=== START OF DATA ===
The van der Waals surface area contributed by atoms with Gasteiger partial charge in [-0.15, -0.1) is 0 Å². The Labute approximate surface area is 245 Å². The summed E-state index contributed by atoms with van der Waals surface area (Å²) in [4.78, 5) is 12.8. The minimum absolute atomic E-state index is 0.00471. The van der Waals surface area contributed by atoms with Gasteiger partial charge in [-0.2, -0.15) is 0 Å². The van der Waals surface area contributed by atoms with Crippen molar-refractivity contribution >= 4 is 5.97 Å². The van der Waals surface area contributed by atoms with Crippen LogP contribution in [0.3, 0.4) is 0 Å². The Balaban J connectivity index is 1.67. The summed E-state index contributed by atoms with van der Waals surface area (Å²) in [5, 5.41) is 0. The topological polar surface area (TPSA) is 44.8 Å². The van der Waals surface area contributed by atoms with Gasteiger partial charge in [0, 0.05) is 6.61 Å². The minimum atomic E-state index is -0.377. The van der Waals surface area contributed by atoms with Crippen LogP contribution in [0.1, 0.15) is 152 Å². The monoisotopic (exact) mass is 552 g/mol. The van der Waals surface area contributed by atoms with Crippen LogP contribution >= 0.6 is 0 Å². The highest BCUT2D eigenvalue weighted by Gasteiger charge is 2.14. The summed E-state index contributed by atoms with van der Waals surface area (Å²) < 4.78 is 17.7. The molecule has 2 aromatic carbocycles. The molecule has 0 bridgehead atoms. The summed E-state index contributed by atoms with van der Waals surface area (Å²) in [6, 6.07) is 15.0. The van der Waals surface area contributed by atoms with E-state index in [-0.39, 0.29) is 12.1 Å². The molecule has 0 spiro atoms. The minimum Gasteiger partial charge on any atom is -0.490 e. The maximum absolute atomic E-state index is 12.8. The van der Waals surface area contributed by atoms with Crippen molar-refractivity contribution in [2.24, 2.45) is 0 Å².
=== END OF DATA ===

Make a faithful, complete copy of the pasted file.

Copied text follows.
The van der Waals surface area contributed by atoms with Gasteiger partial charge in [-0.15, -0.1) is 0 Å². The Labute approximate surface area is 245 Å². The summed E-state index contributed by atoms with van der Waals surface area (Å²) in [4.78, 5) is 12.8. The minimum absolute atomic E-state index is 0.00471. The van der Waals surface area contributed by atoms with Gasteiger partial charge in [-0.2, -0.15) is 0 Å². The van der Waals surface area contributed by atoms with Crippen molar-refractivity contribution >= 4 is 5.97 Å². The van der Waals surface area contributed by atoms with Crippen LogP contribution in [0.3, 0.4) is 0 Å². The Balaban J connectivity index is 1.67. The summed E-state index contributed by atoms with van der Waals surface area (Å²) in [5, 5.41) is 0. The topological polar surface area (TPSA) is 44.8 Å². The van der Waals surface area contributed by atoms with Gasteiger partial charge in [0, 0.05) is 6.61 Å². The minimum atomic E-state index is -0.377. The van der Waals surface area contributed by atoms with Crippen LogP contribution in [0.1, 0.15) is 152 Å². The monoisotopic (exact) mass is 552 g/mol. The van der Waals surface area contributed by atoms with Crippen LogP contribution >= 0.6 is 0 Å². The highest BCUT2D eigenvalue weighted by Gasteiger charge is 2.14. The summed E-state index contributed by atoms with van der Waals surface area (Å²) < 4.78 is 17.7. The molecule has 2 aromatic carbocycles. The molecule has 0 bridgehead atoms. The summed E-state index contributed by atoms with van der Waals surface area (Å²) in [6, 6.07) is 15.0. The van der Waals surface area contributed by atoms with E-state index in [-0.39, 0.29) is 12.1 Å². The molecule has 0 spiro atoms. The minimum Gasteiger partial charge on any atom is -0.490 e. The maximum absolute atomic E-state index is 12.8. The van der Waals surface area contributed by atoms with Crippen molar-refractivity contribution in [2.24, 2.45) is 0 Å².